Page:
• 2022.04.04
  • Australian Post Offices
Post offices in Australia offer a variety of services apart from sending letters and parcels. For example, you can pay your utility bills and even take care of your car, home, or travel insurance at a post office. The post offices also handle Australian passport applications and renewals as an agent for the passport office. When you go to the post office, a staff member will simply slide down the screen installed there for taking certificate photos and take your photo using a large camera with a flash. When you submit legal documents, you need to have them certified by a person qualified as a Justice of the Peace (JP), and at most post offices one of the staff members has a JP qualification.
Apart from that, post offices handle applications for tax file numbers, like Japan’s My Number, as well as applications for a police check (certificate of non-criminal record).
You can complete some applications online, but older people who cannot complete these applications using a computer or smartphone can go to a post office to complete them.
Post offices come in a variety of sizes, not all of them offer these services, and there are smaller post offices that offer limited services.
Of course, they sell envelopes, boxes for parcels, postcards, and so on, but they also sell a variety of merchandise, like stationery, mobile phone SIM cards, toys, picture books, photo stands, and candles.
And different post offices sell different things, so large post offices will have things that aren’t available at many other post offices, like gadgets, which are interesting to have a look at.

Post offices sell envelopes and boxes for regular and express delivery within Australia.
They also offer overseas remittance services, so they display the exchange rates.

They also sell stamps, although fewer people are using them nowadays.
And they sell commemorative limited-edition issues, like in Japan.

Plus, they sell various kinds of toys, including plush toys.

For some reason, they sell gadgets at post offices.
By the way, they also have TV programs for promoting gadgets in Australia, and post offices sell the kinds of items promoted on those programs.
The photo at right shows a special pillow that you sandwich between your legs and a gadget that is both a mobile phone or drink holder and a tablet holder.

They have all sorts of products that could be called gadgets, things like pet fur trimmers or cupping sets that can easily be used at home, although I’m not so sure they are really handy, and their quality and function don’t seem very good.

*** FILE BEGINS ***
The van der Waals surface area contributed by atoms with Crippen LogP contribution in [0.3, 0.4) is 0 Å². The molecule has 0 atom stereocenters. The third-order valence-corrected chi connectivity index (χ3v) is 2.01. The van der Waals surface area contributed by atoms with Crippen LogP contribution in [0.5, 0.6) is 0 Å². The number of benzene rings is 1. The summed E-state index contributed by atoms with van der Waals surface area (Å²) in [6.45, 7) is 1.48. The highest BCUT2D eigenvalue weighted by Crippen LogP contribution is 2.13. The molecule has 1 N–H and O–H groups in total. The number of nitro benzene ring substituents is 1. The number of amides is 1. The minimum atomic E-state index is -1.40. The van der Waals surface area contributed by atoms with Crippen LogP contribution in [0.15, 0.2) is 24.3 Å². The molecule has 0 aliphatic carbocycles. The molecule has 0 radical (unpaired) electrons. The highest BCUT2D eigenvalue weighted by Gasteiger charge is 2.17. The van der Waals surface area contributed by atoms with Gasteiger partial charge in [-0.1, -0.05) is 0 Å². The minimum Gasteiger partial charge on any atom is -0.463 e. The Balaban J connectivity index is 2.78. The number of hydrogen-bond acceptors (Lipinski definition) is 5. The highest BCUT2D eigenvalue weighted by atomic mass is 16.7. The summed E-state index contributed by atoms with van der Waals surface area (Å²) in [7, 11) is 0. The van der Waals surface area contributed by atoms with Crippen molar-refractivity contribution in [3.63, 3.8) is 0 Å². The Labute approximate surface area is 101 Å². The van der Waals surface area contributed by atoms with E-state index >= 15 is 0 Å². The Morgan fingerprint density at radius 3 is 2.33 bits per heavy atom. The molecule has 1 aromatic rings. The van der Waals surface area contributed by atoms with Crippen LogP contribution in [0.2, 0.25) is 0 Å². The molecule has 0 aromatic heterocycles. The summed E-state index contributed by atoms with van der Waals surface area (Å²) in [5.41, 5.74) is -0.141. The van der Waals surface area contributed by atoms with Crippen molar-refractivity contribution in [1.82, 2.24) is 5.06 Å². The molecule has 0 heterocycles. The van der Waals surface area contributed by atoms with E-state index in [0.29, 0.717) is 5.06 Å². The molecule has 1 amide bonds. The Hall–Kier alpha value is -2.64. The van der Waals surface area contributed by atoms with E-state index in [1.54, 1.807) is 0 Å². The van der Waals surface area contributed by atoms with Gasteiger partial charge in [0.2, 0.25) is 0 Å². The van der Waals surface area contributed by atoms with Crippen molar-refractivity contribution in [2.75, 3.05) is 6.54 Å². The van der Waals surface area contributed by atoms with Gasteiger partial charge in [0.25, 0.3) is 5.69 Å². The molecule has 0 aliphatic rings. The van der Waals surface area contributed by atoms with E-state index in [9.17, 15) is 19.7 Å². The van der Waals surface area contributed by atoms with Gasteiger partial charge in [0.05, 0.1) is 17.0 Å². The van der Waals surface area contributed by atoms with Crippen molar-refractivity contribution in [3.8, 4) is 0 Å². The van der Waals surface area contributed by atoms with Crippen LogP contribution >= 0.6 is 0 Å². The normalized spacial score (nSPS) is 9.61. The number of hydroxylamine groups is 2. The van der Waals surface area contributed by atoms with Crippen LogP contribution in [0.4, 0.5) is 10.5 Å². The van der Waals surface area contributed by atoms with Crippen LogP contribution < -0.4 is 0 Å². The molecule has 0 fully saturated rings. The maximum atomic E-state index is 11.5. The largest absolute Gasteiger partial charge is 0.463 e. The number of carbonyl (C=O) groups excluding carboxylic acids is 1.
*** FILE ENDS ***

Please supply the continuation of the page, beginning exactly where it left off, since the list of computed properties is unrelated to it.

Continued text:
I was wondering if post offices across the world are all red, but it seems they aren’t: post offices in Japan and Australia just happen to both be red. Occasionally I still see that old, round type of post box.
Post offices sell all sorts of things, and they provide services for people who can’t use the internet or a computer, so they’re handy, but there are actually problems with them. The fact is, there are a lot of complaints that delivery people don’t deliver parcels properly and instead just leave a card saying you weren’t at home for the delivery, that they throw parcels, and that they handle parcels roughly.
In Australia, if you get a card from the post office saying you weren’t at home for a delivery, you yourself have to go to the designated post office to pick up the item.
For some unknown reason, sometimes they just don’t deliver the item and put a card in your post box saying you weren’t at home for the delivery, maybe because the weather was bad, the parcel was heavy, or they just wanted to skip the delivery, even though you were home the whole day.
I wish delivery people would try a little harder.


  • Chieko Suganuma (maiden name : Nagura)
  • AgeCow( USHI )
  • GenderFemale
  • JobCompany employee

She moved to Australia in 2000. She worked for a Japanese-affiliated travel agency, and then started her current position at a construction company in 2014.On her days off, she enjoys making soy candles that is a hobby of mine and walking on the beach.She hope to share rare lifestyle information from the local area with you.

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